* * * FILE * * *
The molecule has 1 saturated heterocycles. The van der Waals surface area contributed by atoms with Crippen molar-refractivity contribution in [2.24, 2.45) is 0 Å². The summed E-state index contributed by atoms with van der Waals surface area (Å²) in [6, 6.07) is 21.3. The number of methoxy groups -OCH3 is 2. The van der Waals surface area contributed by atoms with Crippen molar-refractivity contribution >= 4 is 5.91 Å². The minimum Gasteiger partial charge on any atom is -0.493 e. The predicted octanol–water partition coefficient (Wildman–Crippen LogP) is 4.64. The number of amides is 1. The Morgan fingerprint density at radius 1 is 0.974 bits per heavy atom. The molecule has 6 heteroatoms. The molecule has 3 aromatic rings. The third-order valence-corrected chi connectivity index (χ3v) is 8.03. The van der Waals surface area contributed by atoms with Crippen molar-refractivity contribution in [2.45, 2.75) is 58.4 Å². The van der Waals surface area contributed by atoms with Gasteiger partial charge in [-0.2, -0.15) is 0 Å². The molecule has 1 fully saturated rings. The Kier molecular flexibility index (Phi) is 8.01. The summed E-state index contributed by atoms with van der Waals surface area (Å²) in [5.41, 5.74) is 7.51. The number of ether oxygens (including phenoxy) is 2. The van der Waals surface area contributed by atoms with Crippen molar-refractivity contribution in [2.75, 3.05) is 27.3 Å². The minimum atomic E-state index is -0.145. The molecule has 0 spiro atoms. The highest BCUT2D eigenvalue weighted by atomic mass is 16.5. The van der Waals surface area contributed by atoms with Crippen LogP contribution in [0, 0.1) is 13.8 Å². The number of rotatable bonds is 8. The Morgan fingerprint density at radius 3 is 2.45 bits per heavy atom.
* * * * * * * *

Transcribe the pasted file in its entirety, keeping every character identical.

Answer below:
The molecule has 1 saturated heterocycles. The van der Waals surface area contributed by atoms with Crippen molar-refractivity contribution in [2.24, 2.45) is 0 Å². The summed E-state index contributed by atoms with van der Waals surface area (Å²) in [6, 6.07) is 21.3. The number of methoxy groups -OCH3 is 2. The van der Waals surface area contributed by atoms with Crippen molar-refractivity contribution >= 4 is 5.91 Å². The minimum Gasteiger partial charge on any atom is -0.493 e. The predicted octanol–water partition coefficient (Wildman–Crippen LogP) is 4.64. The number of amides is 1. The Morgan fingerprint density at radius 1 is 0.974 bits per heavy atom. The molecule has 6 heteroatoms. The molecule has 3 aromatic rings. The third-order valence-corrected chi connectivity index (χ3v) is 8.03. The van der Waals surface area contributed by atoms with Crippen molar-refractivity contribution in [2.45, 2.75) is 58.4 Å². The van der Waals surface area contributed by atoms with Gasteiger partial charge in [-0.2, -0.15) is 0 Å². The molecule has 1 fully saturated rings. The Kier molecular flexibility index (Phi) is 8.01. The summed E-state index contributed by atoms with van der Waals surface area (Å²) in [5.41, 5.74) is 7.51. The number of ether oxygens (including phenoxy) is 2. The van der Waals surface area contributed by atoms with Crippen molar-refractivity contribution in [2.75, 3.05) is 27.3 Å². The minimum atomic E-state index is -0.145. The molecule has 0 spiro atoms. The highest BCUT2D eigenvalue weighted by atomic mass is 16.5. The van der Waals surface area contributed by atoms with Crippen LogP contribution in [0, 0.1) is 13.8 Å². The number of rotatable bonds is 8. The Morgan fingerprint density at radius 3 is 2.45 bits per heavy atom.